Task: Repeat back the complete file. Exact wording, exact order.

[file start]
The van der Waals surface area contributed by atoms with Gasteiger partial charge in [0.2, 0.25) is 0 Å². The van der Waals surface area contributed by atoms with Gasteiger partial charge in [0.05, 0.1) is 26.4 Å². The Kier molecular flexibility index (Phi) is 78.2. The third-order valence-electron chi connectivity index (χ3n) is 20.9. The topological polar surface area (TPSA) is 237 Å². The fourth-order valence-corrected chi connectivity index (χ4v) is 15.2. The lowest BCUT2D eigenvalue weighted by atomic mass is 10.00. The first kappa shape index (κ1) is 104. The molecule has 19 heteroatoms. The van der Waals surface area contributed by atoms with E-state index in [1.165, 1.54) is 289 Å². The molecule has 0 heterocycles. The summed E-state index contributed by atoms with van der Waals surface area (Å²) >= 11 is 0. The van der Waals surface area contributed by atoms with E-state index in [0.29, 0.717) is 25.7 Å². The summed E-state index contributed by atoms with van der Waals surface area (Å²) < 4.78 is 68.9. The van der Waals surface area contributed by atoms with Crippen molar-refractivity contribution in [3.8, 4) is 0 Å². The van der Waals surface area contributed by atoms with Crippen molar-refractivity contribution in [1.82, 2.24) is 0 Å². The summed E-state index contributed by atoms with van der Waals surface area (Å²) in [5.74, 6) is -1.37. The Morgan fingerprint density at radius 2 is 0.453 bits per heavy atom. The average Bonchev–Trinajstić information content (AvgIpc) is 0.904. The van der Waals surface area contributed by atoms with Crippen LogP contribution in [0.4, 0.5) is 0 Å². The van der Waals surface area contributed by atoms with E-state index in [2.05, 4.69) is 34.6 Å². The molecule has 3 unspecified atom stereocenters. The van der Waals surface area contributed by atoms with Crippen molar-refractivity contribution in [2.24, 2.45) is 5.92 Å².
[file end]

The van der Waals surface area contributed by atoms with Gasteiger partial charge in [0.2, 0.25) is 0 Å². The van der Waals surface area contributed by atoms with Gasteiger partial charge in [0.05, 0.1) is 26.4 Å². The Kier molecular flexibility index (Phi) is 78.2. The third-order valence-electron chi connectivity index (χ3n) is 20.9. The topological polar surface area (TPSA) is 237 Å². The fourth-order valence-corrected chi connectivity index (χ4v) is 15.2. The lowest BCUT2D eigenvalue weighted by atomic mass is 10.00. The first kappa shape index (κ1) is 104. The molecule has 19 heteroatoms. The van der Waals surface area contributed by atoms with E-state index in [1.165, 1.54) is 289 Å². The molecule has 0 heterocycles. The summed E-state index contributed by atoms with van der Waals surface area (Å²) >= 11 is 0. The van der Waals surface area contributed by atoms with E-state index in [0.29, 0.717) is 25.7 Å². The summed E-state index contributed by atoms with van der Waals surface area (Å²) < 4.78 is 68.9. The van der Waals surface area contributed by atoms with Crippen molar-refractivity contribution in [3.8, 4) is 0 Å². The van der Waals surface area contributed by atoms with Crippen molar-refractivity contribution in [1.82, 2.24) is 0 Å². The summed E-state index contributed by atoms with van der Waals surface area (Å²) in [5.74, 6) is -1.37. The Morgan fingerprint density at radius 2 is 0.453 bits per heavy atom. The average Bonchev–Trinajstić information content (AvgIpc) is 0.904. The van der Waals surface area contributed by atoms with Crippen LogP contribution in [0.4, 0.5) is 0 Å². The van der Waals surface area contributed by atoms with E-state index in [2.05, 4.69) is 34.6 Å². The molecule has 3 unspecified atom stereocenters. The van der Waals surface area contributed by atoms with Crippen molar-refractivity contribution in [2.24, 2.45) is 5.92 Å².